The purpose and evolutionary origins of sleep are among the biggest mysteries in neuroscience. Every complex animal, from the humblest fruit fly to the largest blue whale, sleeps—yet scientists can’t explain why any organism would leave itself vulnerable to predators, and unable to eat or mate, for a large portion of the day. Now, researchers have demonstrated for the first time that even an organism without a brain—a kind of jellyfish—shows sleep-like behaviour, suggesting that the origins of sleep are more primitive than thought.
Researchers observed that the rate at which Cassiopea jellyfish pulsed their bell decreased by one-third at night, and the animals were much slower to respond to external stimuli such as food or movement during that time. When deprived of their night-time rest, the jellies were less active the next day.
“Everyone we talk to has an opinion about whether or not jellyfish sleep. It really forces them to grapple with the question of what sleep is,” says Ravi Nath, the paper’s first author and a molecular geneticist at the California Institute of Technology (Caltech) in Pasadena. The study was published on 21 September in Current Biology.
“This work provides compelling evidence for how early in evolution a sleep-like state evolved,” says Dion Dickman, a neuroscientist at the University of Southern California in Los Angeles.
Nath is studying sleep in the worm Caenorhabditis elegans, but whenever he presented his work at research conferences, other scientists scoffed at the idea that such a simple animal could sleep. The question got Nath thinking: how minimal can an animal’s nervous system get before the creature lacks the ability to sleep? Nath’s obsession soon infected his friends and fellow Caltech PhD students Michael Abrams and Claire Bedbrook. Abrams works on jellyfish, and he suggested that one of these creatures would be a suitable model organism, because jellies have neurons but no central nervous system. Instead, their neurons connect in a decentralized neural net.
Cassiopea jellyfish, in particular, caught the trio’s attention. Nicknamed the upside-down jellyfish because of its habit of sitting on the sea floor on its bell, with its tentacles waving upwards, Cassiopea rarely moves on its own. This made it easier for the researchers to design an automated system that used video to track the activity of the pulsing bell. To provide evidence of sleep-like behaviour in Cassiopea (or any other organism), the researchers needed to show a rapidly reversible period of decreased activity, or quiescence, with decreased responsiveness to stimuli. The behaviour also had to be driven by a need to sleep that increased the longer the jellyfish was awake, so that a day of reduced sleep would be followed by increased rest.
Other researchers had already documented a nightly drop in activity in other species of jellyfish, but no jellyfish had been known to display the other aspects of sleep behaviour. In a 35-litre tank, Nath, Abrams and Bedbrook tracked the bell pulses of Cassiopea over six days and nights and found that the rate, which was an average of one pulse per second by day, dropped by almost one-third at night. They also documented night-time pulse-free periods of 10–15 seconds, which didn’t occur during the day.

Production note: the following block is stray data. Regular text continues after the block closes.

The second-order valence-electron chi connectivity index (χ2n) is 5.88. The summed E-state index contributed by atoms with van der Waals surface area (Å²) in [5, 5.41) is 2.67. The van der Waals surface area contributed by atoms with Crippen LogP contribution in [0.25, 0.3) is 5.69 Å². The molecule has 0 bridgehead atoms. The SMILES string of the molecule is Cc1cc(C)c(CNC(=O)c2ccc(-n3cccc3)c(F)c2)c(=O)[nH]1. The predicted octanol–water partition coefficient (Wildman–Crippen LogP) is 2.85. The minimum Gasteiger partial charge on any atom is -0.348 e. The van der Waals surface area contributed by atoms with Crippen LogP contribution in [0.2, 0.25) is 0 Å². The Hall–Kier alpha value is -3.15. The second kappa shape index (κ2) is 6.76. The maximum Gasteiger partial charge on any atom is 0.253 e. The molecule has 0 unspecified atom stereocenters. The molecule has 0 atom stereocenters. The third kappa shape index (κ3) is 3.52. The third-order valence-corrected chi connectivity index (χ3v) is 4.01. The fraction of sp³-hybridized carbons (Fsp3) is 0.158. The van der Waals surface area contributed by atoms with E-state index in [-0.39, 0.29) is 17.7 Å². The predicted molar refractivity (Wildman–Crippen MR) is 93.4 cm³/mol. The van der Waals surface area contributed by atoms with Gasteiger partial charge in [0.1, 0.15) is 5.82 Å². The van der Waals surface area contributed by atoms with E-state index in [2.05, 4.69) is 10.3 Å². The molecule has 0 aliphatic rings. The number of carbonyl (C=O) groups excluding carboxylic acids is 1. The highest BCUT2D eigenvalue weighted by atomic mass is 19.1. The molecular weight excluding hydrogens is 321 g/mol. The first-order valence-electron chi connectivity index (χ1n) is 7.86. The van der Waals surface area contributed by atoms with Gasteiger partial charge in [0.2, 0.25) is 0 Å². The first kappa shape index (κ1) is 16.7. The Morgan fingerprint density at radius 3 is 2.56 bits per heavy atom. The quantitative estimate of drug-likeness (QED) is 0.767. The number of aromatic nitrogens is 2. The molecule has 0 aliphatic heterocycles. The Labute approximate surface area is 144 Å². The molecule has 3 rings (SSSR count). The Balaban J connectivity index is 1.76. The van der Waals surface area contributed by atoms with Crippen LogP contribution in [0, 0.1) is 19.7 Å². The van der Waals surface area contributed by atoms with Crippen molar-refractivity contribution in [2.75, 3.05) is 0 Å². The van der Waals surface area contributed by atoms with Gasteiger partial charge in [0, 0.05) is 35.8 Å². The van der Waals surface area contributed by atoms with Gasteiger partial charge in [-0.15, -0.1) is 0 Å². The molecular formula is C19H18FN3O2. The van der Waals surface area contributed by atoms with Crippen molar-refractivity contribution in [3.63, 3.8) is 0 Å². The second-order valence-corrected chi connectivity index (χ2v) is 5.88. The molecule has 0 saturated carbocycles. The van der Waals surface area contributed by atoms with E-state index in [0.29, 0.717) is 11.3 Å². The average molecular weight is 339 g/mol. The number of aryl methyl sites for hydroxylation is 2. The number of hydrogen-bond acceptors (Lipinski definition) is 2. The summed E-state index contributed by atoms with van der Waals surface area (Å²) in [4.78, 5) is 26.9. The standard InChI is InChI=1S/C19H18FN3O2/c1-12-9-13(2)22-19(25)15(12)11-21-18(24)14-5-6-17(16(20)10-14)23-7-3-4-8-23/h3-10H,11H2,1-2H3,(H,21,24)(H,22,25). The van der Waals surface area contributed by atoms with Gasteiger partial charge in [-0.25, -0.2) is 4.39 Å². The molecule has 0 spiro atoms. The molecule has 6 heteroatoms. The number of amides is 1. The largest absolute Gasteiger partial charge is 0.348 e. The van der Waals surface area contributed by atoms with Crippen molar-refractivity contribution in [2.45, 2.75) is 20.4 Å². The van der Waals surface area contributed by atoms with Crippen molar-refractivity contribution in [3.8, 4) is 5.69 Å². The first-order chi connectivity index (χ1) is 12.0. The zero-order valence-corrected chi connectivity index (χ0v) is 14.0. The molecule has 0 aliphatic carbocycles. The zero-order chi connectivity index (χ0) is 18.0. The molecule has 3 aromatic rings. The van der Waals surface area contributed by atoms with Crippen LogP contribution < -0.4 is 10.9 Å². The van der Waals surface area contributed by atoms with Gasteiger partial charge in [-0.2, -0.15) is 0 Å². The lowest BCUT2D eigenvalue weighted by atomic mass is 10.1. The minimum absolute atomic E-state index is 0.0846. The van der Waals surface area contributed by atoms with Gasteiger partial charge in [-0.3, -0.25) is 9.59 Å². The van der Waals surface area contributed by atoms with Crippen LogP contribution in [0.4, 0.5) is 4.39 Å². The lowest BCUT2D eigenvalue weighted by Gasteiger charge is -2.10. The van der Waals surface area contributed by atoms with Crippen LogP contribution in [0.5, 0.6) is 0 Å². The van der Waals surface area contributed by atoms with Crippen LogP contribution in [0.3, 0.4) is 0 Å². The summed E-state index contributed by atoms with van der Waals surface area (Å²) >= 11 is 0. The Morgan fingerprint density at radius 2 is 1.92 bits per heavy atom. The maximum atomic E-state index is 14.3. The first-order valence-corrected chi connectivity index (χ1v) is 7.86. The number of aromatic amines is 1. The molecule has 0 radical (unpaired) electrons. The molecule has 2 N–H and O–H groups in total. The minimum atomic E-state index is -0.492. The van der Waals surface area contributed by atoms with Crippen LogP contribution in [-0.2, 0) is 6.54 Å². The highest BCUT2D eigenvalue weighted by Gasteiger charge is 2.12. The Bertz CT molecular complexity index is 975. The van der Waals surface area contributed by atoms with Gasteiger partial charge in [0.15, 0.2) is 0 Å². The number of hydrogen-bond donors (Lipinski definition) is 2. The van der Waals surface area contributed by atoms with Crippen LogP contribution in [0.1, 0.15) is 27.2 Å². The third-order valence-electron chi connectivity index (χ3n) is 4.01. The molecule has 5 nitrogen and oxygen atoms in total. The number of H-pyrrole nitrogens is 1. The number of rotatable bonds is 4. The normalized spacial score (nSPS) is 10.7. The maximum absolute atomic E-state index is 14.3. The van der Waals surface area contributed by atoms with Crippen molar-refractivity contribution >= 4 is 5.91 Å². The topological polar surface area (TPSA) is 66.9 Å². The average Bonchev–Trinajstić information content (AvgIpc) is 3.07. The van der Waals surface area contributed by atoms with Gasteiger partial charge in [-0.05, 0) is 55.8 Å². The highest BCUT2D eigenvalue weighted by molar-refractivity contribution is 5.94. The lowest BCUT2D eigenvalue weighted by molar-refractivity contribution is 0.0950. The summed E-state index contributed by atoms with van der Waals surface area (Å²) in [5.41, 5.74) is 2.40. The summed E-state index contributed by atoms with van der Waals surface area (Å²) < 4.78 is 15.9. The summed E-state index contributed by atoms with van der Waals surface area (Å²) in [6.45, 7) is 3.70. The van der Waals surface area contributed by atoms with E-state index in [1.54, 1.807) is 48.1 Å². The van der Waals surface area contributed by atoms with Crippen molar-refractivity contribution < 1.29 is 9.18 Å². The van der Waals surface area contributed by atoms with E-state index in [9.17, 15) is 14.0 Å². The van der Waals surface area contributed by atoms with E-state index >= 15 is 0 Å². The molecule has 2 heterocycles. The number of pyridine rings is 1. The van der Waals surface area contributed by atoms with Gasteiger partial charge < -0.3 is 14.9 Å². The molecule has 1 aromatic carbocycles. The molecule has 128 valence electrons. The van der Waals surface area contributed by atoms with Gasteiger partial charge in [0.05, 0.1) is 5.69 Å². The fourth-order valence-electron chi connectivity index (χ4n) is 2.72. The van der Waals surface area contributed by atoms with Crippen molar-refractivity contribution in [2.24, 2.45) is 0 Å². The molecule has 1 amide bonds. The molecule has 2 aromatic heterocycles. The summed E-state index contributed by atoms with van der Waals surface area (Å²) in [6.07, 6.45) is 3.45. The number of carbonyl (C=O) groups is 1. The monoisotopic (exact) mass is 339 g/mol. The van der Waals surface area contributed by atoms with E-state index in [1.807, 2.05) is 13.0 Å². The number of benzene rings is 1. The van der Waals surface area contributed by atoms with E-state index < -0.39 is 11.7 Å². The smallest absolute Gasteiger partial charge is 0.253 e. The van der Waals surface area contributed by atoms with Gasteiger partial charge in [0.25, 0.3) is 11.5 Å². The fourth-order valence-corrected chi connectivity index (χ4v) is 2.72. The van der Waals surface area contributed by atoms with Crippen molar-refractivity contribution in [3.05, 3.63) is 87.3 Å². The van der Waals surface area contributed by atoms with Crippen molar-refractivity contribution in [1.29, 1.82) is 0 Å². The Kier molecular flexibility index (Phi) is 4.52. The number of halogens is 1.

Without an established jellyfish alarm clock, the scientists used a snack of brine shrimp and oyster roe to try to rouse the snoozing Cassiopea. When they dropped food in the tank at night, Cassiopea responded to its treat by returning to a daytime pattern of activity. The team used the jellyfish’s preference for sitting on solid surfaces to test whether quiescent Cassiopea had a delayed response to external stimuli. They slowly lifted the jellyfish off the bottom of the tank using a screen, then pulled it out from under the animal, leaving the jelly floating in the water. It took longer for the creature to begin pulsing and to reorient itself when this happened at night than it did during the day. If the experiment was immediately repeated at night, the jellyfish responded as if it were daytime. Lastly, when the team forced Cassiopea to pull an all-nighter by keeping it awake with repeated pulses of water, they found a 17% drop in activity the following day.
“This work shows that sleep is much older than we thought. The simplicity of these organisms is a door opener to understand why sleep evolved and what it does,” says Thomas Bosch, an evolutionary biologist at Kiel University in Germany. “Sleep can be traced back to these little metazoans—how much further does it go?” he asks.
That’s what Nath, Abrams and Bedbrook want to find out. Amid the chaos of finishing their PhD theses, they have begun searching for ancient genes that might control sleep, in the hope that this might provide hints as to why sleep originally evolved.
This article is reproduced with permission and was first published on September 21, 2017.